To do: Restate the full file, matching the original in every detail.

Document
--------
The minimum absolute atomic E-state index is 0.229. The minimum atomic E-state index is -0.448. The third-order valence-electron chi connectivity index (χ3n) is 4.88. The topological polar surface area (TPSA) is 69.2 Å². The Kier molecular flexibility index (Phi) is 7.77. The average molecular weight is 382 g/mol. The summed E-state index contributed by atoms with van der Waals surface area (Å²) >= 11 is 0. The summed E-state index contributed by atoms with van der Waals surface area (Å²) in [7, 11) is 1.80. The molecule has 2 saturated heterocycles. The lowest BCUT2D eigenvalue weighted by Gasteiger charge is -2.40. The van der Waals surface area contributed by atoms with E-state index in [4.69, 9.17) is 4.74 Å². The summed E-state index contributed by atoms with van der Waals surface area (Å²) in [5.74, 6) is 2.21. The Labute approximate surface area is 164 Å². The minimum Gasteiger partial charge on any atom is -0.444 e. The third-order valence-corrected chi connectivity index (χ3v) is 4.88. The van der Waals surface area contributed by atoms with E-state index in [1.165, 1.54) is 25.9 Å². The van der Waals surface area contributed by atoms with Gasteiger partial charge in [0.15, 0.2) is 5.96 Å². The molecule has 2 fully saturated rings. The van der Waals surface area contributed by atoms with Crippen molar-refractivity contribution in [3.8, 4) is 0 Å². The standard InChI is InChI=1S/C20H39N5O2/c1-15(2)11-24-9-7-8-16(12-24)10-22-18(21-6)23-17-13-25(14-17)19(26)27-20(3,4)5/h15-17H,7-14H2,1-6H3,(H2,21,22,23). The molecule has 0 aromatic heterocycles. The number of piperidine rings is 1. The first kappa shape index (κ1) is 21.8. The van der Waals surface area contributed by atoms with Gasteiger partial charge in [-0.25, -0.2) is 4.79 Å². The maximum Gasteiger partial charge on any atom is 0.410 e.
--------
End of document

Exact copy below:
The minimum absolute atomic E-state index is 0.229. The minimum atomic E-state index is -0.448. The third-order valence-electron chi connectivity index (χ3n) is 4.88. The topological polar surface area (TPSA) is 69.2 Å². The Kier molecular flexibility index (Phi) is 7.77. The average molecular weight is 382 g/mol. The summed E-state index contributed by atoms with van der Waals surface area (Å²) >= 11 is 0. The summed E-state index contributed by atoms with van der Waals surface area (Å²) in [7, 11) is 1.80. The molecule has 2 saturated heterocycles. The lowest BCUT2D eigenvalue weighted by Gasteiger charge is -2.40. The van der Waals surface area contributed by atoms with E-state index in [4.69, 9.17) is 4.74 Å². The summed E-state index contributed by atoms with van der Waals surface area (Å²) in [5.74, 6) is 2.21. The Labute approximate surface area is 164 Å². The minimum Gasteiger partial charge on any atom is -0.444 e. The third-order valence-corrected chi connectivity index (χ3v) is 4.88. The van der Waals surface area contributed by atoms with E-state index in [1.165, 1.54) is 25.9 Å². The van der Waals surface area contributed by atoms with Gasteiger partial charge in [0.15, 0.2) is 5.96 Å². The molecule has 2 fully saturated rings. The van der Waals surface area contributed by atoms with Crippen molar-refractivity contribution in [3.8, 4) is 0 Å². The standard InChI is InChI=1S/C20H39N5O2/c1-15(2)11-24-9-7-8-16(12-24)10-22-18(21-6)23-17-13-25(14-17)19(26)27-20(3,4)5/h15-17H,7-14H2,1-6H3,(H2,21,22,23). The molecule has 0 aromatic heterocycles. The number of piperidine rings is 1. The first kappa shape index (κ1) is 21.8. The van der Waals surface area contributed by atoms with Gasteiger partial charge in [-0.25, -0.2) is 4.79 Å². The maximum Gasteiger partial charge on any atom is 0.410 e.